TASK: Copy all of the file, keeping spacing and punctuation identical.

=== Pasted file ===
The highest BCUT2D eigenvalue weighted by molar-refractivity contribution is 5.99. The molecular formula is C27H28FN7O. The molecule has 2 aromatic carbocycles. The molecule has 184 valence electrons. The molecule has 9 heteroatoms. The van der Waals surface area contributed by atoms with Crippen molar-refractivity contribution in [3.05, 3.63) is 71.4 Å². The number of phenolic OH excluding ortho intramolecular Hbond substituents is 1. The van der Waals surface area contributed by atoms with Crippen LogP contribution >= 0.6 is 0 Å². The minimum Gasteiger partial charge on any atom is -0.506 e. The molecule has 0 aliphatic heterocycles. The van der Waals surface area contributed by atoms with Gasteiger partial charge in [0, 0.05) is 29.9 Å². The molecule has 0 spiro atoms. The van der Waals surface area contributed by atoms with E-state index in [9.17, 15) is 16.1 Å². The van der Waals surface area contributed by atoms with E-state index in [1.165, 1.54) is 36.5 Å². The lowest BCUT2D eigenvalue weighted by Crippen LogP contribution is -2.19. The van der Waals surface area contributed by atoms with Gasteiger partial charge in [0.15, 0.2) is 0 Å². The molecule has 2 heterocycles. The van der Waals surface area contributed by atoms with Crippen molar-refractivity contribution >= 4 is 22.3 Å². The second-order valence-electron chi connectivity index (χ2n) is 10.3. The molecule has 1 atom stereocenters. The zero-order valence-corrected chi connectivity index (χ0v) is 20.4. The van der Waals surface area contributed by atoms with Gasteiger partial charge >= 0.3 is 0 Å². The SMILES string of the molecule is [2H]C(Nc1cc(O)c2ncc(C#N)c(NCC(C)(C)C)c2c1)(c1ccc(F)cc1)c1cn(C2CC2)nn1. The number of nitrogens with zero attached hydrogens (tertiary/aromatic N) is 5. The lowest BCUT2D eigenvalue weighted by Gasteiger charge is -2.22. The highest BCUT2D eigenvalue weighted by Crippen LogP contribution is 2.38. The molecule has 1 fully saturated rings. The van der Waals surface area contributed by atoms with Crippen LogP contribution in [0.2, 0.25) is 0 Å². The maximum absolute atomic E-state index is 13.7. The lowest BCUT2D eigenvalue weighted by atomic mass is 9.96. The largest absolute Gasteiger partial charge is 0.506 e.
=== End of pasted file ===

The highest BCUT2D eigenvalue weighted by molar-refractivity contribution is 5.99. The molecular formula is C27H28FN7O. The molecule has 2 aromatic carbocycles. The molecule has 184 valence electrons. The molecule has 9 heteroatoms. The van der Waals surface area contributed by atoms with Crippen molar-refractivity contribution in [3.05, 3.63) is 71.4 Å². The number of phenolic OH excluding ortho intramolecular Hbond substituents is 1. The van der Waals surface area contributed by atoms with Crippen LogP contribution >= 0.6 is 0 Å². The minimum Gasteiger partial charge on any atom is -0.506 e. The molecule has 0 aliphatic heterocycles. The van der Waals surface area contributed by atoms with Gasteiger partial charge in [0, 0.05) is 29.9 Å². The molecule has 0 spiro atoms. The van der Waals surface area contributed by atoms with E-state index in [9.17, 15) is 16.1 Å². The van der Waals surface area contributed by atoms with E-state index in [1.165, 1.54) is 36.5 Å². The lowest BCUT2D eigenvalue weighted by Crippen LogP contribution is -2.19. The van der Waals surface area contributed by atoms with Gasteiger partial charge in [0.15, 0.2) is 0 Å². The molecule has 2 heterocycles. The van der Waals surface area contributed by atoms with Crippen molar-refractivity contribution >= 4 is 22.3 Å². The second-order valence-electron chi connectivity index (χ2n) is 10.3. The molecule has 1 atom stereocenters. The zero-order valence-corrected chi connectivity index (χ0v) is 20.4. The van der Waals surface area contributed by atoms with Gasteiger partial charge >= 0.3 is 0 Å². The SMILES string of the molecule is [2H]C(Nc1cc(O)c2ncc(C#N)c(NCC(C)(C)C)c2c1)(c1ccc(F)cc1)c1cn(C2CC2)nn1. The number of nitrogens with zero attached hydrogens (tertiary/aromatic N) is 5. The lowest BCUT2D eigenvalue weighted by Gasteiger charge is -2.22. The highest BCUT2D eigenvalue weighted by Crippen LogP contribution is 2.38. The molecule has 1 fully saturated rings. The van der Waals surface area contributed by atoms with Crippen LogP contribution in [0.2, 0.25) is 0 Å². The maximum absolute atomic E-state index is 13.7. The lowest BCUT2D eigenvalue weighted by atomic mass is 9.96. The largest absolute Gasteiger partial charge is 0.506 e.